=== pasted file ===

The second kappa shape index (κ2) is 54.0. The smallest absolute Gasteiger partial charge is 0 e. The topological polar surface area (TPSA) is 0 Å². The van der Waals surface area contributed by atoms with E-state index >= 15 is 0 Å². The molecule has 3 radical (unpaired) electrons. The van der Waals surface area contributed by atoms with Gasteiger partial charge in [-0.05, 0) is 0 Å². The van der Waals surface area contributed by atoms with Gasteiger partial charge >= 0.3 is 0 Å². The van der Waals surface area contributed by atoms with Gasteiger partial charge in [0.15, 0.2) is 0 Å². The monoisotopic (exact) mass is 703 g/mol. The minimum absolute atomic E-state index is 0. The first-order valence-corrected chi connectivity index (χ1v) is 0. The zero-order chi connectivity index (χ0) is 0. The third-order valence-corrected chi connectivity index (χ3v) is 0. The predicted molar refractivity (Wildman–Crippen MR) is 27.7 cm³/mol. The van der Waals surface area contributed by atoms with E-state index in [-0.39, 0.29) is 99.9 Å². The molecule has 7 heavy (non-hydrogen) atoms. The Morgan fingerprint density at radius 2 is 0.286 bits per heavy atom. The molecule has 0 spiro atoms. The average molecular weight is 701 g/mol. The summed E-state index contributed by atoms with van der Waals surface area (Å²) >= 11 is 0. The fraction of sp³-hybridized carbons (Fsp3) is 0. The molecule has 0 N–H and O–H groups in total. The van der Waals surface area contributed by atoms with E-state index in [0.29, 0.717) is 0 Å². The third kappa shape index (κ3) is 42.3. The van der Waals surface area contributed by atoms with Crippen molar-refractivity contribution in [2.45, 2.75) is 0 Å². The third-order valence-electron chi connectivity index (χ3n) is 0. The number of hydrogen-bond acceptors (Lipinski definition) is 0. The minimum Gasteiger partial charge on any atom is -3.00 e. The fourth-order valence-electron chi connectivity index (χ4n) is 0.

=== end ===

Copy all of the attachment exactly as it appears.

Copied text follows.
The second kappa shape index (κ2) is 54.0. The smallest absolute Gasteiger partial charge is 0 e. The topological polar surface area (TPSA) is 0 Å². The van der Waals surface area contributed by atoms with E-state index >= 15 is 0 Å². The molecule has 3 radical (unpaired) electrons. The van der Waals surface area contributed by atoms with Gasteiger partial charge in [-0.05, 0) is 0 Å². The van der Waals surface area contributed by atoms with Gasteiger partial charge >= 0.3 is 0 Å². The van der Waals surface area contributed by atoms with Gasteiger partial charge in [0.15, 0.2) is 0 Å². The monoisotopic (exact) mass is 703 g/mol. The minimum absolute atomic E-state index is 0. The first-order valence-corrected chi connectivity index (χ1v) is 0. The zero-order chi connectivity index (χ0) is 0. The third-order valence-corrected chi connectivity index (χ3v) is 0. The predicted molar refractivity (Wildman–Crippen MR) is 27.7 cm³/mol. The van der Waals surface area contributed by atoms with E-state index in [-0.39, 0.29) is 99.9 Å². The molecule has 7 heavy (non-hydrogen) atoms. The Morgan fingerprint density at radius 2 is 0.286 bits per heavy atom. The molecule has 0 spiro atoms. The average molecular weight is 701 g/mol. The summed E-state index contributed by atoms with van der Waals surface area (Å²) >= 11 is 0. The fraction of sp³-hybridized carbons (Fsp3) is 0. The molecule has 0 N–H and O–H groups in total. The van der Waals surface area contributed by atoms with E-state index in [0.29, 0.717) is 0 Å². The third kappa shape index (κ3) is 42.3. The van der Waals surface area contributed by atoms with Crippen molar-refractivity contribution in [2.45, 2.75) is 0 Å². The third-order valence-electron chi connectivity index (χ3n) is 0. The number of hydrogen-bond acceptors (Lipinski definition) is 0. The minimum Gasteiger partial charge on any atom is -3.00 e. The fourth-order valence-electron chi connectivity index (χ4n) is 0.